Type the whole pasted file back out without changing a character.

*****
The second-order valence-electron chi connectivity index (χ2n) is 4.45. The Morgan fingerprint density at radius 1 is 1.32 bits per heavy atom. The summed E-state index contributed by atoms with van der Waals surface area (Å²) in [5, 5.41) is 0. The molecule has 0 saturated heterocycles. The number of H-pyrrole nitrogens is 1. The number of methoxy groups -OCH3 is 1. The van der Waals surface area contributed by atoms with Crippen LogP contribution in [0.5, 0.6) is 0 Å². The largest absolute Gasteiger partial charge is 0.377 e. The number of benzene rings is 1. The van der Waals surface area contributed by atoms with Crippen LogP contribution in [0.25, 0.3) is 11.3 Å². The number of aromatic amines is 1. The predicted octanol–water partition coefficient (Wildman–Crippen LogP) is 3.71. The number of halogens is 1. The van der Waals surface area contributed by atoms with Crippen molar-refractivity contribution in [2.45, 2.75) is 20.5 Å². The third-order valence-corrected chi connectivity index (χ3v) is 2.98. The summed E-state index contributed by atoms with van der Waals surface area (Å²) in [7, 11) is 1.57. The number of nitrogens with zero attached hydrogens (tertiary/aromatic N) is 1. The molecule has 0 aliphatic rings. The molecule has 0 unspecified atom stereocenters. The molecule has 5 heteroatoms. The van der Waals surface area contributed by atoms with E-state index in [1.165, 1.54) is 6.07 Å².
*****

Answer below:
The second-order valence-electron chi connectivity index (χ2n) is 4.45. The Morgan fingerprint density at radius 1 is 1.32 bits per heavy atom. The summed E-state index contributed by atoms with van der Waals surface area (Å²) in [5, 5.41) is 0. The molecule has 0 saturated heterocycles. The number of H-pyrrole nitrogens is 1. The number of methoxy groups -OCH3 is 1. The van der Waals surface area contributed by atoms with Crippen LogP contribution in [0.5, 0.6) is 0 Å². The largest absolute Gasteiger partial charge is 0.377 e. The number of benzene rings is 1. The van der Waals surface area contributed by atoms with Crippen LogP contribution in [0.25, 0.3) is 11.3 Å². The number of aromatic amines is 1. The predicted octanol–water partition coefficient (Wildman–Crippen LogP) is 3.71. The number of halogens is 1. The van der Waals surface area contributed by atoms with Crippen molar-refractivity contribution in [2.45, 2.75) is 20.5 Å². The third-order valence-corrected chi connectivity index (χ3v) is 2.98. The summed E-state index contributed by atoms with van der Waals surface area (Å²) in [7, 11) is 1.57. The number of nitrogens with zero attached hydrogens (tertiary/aromatic N) is 1. The molecule has 0 aliphatic rings. The molecule has 0 unspecified atom stereocenters. The molecule has 5 heteroatoms. The van der Waals surface area contributed by atoms with E-state index in [1.165, 1.54) is 6.07 Å².